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Where is the bottleneck in flat file databases?

by Wysardry (Pilgrim)
on Jan 22, 2003 at 23:19 UTC ( #229158=categorized question: print w/replies, xml ) Need Help??
Contributed by Wysardry on Jan 22, 2003 at 23:19 UTC
Q&A  > database programming


I've seen it mentioned time and time again that flat text databases become very inefficient as the size of the file approachs 1Mb.

Does anybody know why that is and, more importantly, any way to lessen that effect?

It can't really all be down to the file system, as an RDBMS uses files on the same system in many cases. For instance, I have Perl and MySQL installed on the same drive.

Is it the indexing, or is it just down to the queries being controlled by a specialised compiled program instead of Perl? Is that really enough to allow MySQL to handle tables 5000 times the size available for a flat text version?

Has anyone experimented with indexing flat file systems in Perl and using seek to query smaller blocks at a time?

Answer: Where is the bottleneck in flat file databases?
contributed by MarkM

The two primary problems with flat file (text) databases are:

  1. Fields are not usually indexed.
  2. If the flat file uses variable length records, updates to existing records that require the record length to change require a re-write of all records below the record being updated.

Fields in a flat file database can be indexed. Either the index can be stored in the flat file database, or in an adjacent file in a known location. However, this is not usually done, as the effort of writing routines to index a flat file database can likely be better spent using an existing binary database format, or toolset.

An additional issue with the requirement that much of the database be re-written if updates are necessary, is the problem of contention. What if multiple processes need to update the database? If process A needs to update the database, it must lock the database, re-write a large section of the database, and unlock the database. Process B needs to lock the database, re-read the database to ensure that it incorporates Process A's change, then re-write a large section of the database including Process B's change, and so on.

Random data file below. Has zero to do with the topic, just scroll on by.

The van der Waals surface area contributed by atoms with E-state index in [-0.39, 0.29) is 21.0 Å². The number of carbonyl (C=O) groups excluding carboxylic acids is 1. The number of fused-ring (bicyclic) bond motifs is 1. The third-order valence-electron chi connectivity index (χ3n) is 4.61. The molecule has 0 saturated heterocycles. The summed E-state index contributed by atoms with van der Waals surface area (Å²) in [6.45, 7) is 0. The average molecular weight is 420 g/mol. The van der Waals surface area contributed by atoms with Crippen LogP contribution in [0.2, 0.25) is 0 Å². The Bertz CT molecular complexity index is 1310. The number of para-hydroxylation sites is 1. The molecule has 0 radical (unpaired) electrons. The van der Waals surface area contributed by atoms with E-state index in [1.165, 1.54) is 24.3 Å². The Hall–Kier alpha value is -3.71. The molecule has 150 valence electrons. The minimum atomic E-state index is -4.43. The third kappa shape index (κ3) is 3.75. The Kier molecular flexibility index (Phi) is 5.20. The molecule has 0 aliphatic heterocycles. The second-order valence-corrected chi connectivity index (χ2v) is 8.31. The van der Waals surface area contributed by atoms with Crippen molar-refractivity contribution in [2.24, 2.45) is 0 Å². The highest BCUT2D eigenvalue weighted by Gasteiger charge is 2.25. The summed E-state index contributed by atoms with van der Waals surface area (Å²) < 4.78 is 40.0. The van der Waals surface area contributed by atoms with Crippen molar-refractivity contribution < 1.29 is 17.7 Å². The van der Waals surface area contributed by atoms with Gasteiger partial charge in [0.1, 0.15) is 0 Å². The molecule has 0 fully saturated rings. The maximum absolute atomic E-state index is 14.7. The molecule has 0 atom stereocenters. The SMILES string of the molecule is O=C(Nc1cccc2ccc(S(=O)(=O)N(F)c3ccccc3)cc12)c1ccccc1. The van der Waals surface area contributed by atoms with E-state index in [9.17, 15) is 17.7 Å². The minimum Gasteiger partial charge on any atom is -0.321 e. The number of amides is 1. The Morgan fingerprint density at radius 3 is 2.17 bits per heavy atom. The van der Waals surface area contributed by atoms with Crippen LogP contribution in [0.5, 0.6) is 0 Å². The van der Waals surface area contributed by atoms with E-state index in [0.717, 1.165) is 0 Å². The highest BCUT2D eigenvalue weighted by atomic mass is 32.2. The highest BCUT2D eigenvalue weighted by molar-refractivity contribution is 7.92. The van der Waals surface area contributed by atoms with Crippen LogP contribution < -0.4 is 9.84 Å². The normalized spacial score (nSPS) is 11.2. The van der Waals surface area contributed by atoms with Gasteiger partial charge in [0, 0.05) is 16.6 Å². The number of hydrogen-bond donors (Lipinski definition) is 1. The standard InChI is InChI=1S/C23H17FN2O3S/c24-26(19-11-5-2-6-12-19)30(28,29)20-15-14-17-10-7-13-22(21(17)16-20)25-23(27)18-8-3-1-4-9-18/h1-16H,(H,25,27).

In general, flat file databases should only be used if they are very small (I would say less than 100Kbyte, not less than 1Mbyte), and if they only need to be updated by one process, and read by others. The 100Kbyte number is a question of fitting the database content into cache memory, as even having to fallback to RAM can be quite expensive.

I have had a great deal of success with one process writing common data to a text file, and many (500+) clients reading from the text file. The trick here is to ensure that the operation is atomic from the perspective of the client. The client must always see a complete file at the configured location. Also, the client should not rely on the data being fully up-to-date. From a network perspective, for a small amount of data, it is far more efficient to use a network protocol such as NFS to serve a static 'flat file database' to clients, than to serve the data from a generalized database server such as MySQL.